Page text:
As mentioned, smaller bodied instruments produce less of a bass response than the larger bodied dreadnought. In a practical sense this means the bass notes (remember fingerpicking relies heavily on the thumb playing a constant, accompanying bass line) will not drown out the melody lines being played on the treble strings.
Typically smaller guitars provide a more balanced bass and treble response while accentuating the mid range tones. This also contributes to reducing feedback if playing in front of a mic. Low-frequency resonant feedback is a real problem when playing live.
Many dedicated fingerpicking guitars also position the neck joint at the 12th fret, unlike the standard 14th fret that most acoustic guitars utilize. This provides additional space around the top of the soundhole and affects the position of the internal bracing of the guitar and the bridge.
Because of this the bridge sits further down on the guitar body, placing it in the widest section of the guitar, the middle of the lower bout. While completely subjective, many guitarists believe this produces a warmer, richer sound when played with the fingers.
The shape of the guitar has an impact on two specific areas. The tonal quality and how comfortable the guitar is to play. Many of the guitars considered most ideal for fingerpicking feature tight waists for this reason.
The area between the lower and upper bout is known as the waist of the guitar. Guitars with tighter waists e.g. concert and orchestra shapes as opposed to the larger dreadnought are considered by many as being more comfortable to play in a seated position.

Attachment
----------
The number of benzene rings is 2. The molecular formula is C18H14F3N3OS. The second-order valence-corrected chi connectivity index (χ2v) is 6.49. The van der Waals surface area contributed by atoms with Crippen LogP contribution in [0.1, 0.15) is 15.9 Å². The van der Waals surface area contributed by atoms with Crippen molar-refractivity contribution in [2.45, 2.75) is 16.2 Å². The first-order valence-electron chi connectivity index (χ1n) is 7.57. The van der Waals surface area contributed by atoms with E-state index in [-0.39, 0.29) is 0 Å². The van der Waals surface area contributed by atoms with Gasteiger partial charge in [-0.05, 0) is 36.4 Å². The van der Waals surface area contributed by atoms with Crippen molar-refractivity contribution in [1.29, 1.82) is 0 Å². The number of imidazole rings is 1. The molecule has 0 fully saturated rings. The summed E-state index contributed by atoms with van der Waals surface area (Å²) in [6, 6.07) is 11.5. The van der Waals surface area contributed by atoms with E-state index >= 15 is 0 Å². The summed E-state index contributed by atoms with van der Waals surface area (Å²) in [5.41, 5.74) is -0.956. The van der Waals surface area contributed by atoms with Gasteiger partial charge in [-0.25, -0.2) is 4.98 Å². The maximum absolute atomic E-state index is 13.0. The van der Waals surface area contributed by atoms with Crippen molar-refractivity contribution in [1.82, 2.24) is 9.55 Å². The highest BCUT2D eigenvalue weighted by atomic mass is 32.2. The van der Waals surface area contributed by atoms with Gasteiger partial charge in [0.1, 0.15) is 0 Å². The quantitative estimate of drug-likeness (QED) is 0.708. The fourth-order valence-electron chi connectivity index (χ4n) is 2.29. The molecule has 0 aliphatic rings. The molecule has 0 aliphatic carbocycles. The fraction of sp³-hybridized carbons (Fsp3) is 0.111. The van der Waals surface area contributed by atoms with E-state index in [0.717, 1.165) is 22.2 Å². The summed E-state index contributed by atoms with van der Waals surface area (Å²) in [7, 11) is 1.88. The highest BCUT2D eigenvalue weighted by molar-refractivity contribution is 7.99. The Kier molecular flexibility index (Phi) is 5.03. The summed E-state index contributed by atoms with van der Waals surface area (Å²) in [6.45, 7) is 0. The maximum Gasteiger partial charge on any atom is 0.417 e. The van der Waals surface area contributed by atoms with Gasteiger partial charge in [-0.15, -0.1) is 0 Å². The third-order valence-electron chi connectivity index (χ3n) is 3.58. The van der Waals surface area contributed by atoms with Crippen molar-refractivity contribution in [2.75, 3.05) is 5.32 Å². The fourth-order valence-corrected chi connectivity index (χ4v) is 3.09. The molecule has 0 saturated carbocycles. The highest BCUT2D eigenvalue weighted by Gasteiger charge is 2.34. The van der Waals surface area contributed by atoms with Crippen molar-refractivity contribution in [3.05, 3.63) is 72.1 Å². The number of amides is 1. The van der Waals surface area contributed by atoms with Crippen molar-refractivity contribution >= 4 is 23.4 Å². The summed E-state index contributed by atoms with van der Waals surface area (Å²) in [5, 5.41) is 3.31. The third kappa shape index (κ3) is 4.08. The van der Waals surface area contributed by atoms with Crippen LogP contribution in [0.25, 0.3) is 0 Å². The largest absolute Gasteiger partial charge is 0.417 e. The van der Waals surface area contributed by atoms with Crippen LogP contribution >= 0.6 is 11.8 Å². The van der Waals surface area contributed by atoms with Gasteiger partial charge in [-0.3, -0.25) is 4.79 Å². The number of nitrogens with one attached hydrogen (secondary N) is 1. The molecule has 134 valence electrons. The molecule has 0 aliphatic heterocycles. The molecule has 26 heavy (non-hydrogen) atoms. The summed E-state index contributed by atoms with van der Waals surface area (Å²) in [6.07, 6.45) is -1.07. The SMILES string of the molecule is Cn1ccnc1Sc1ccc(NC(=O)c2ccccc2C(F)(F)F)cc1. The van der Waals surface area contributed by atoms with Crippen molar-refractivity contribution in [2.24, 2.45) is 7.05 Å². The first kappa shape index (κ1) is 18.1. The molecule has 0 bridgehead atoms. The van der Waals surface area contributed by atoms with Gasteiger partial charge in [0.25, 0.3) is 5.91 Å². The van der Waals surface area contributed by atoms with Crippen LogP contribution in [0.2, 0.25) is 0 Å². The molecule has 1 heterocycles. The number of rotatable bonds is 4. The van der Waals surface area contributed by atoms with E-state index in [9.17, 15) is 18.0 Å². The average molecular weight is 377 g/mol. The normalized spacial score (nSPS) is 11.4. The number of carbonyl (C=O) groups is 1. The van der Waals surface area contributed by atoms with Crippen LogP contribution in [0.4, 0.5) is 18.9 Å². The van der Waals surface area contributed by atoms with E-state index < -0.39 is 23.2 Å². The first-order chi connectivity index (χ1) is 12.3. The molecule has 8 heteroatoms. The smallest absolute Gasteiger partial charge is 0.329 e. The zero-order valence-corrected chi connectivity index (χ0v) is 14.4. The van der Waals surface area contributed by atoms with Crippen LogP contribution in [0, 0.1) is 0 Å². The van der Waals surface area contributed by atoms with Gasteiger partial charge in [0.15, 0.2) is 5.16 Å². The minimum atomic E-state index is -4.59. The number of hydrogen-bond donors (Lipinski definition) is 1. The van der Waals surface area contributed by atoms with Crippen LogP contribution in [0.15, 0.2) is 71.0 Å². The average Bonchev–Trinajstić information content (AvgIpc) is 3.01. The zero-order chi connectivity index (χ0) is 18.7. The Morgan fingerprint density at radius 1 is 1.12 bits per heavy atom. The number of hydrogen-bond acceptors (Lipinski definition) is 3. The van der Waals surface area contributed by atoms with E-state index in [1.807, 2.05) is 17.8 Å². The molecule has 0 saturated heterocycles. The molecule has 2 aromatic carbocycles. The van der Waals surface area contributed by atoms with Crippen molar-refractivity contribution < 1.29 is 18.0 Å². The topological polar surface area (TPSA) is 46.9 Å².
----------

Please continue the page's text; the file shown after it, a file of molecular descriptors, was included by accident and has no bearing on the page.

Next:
While a larger body produces a boomier more bass driven sound, the shape of the guitar can also influence the sound produced. In the case of the dreadnought, the wider waist of the guitar and location of the waist contribute to the boomier sound due to the greater surface area the wider waist allows for.
The jumbo guitar, a larger bodied guitar than the dreadnought, features a tighter waistline and is a good example of how the shape impacts tone. Generally speaking jumbos are more articulate and balanced than dreadnoughts and this is due to the narrower waist line.
When sound is generated due to the soundboard resonating from the vibrations of the strings, the soundwaves produced bounce around, reflecting the sides of the internal cavity of the guitar body. A tighter waist results in reduced bass response, nullifying, at least to an extent the boomier nature of the guitar and providing greater clarity.
Additionally, the shape of the guitar itself governs the internal bracing of the guitar which also plays a role in the how the soundboard of the guitar resonates sound.
Does a cutaway affect tone also?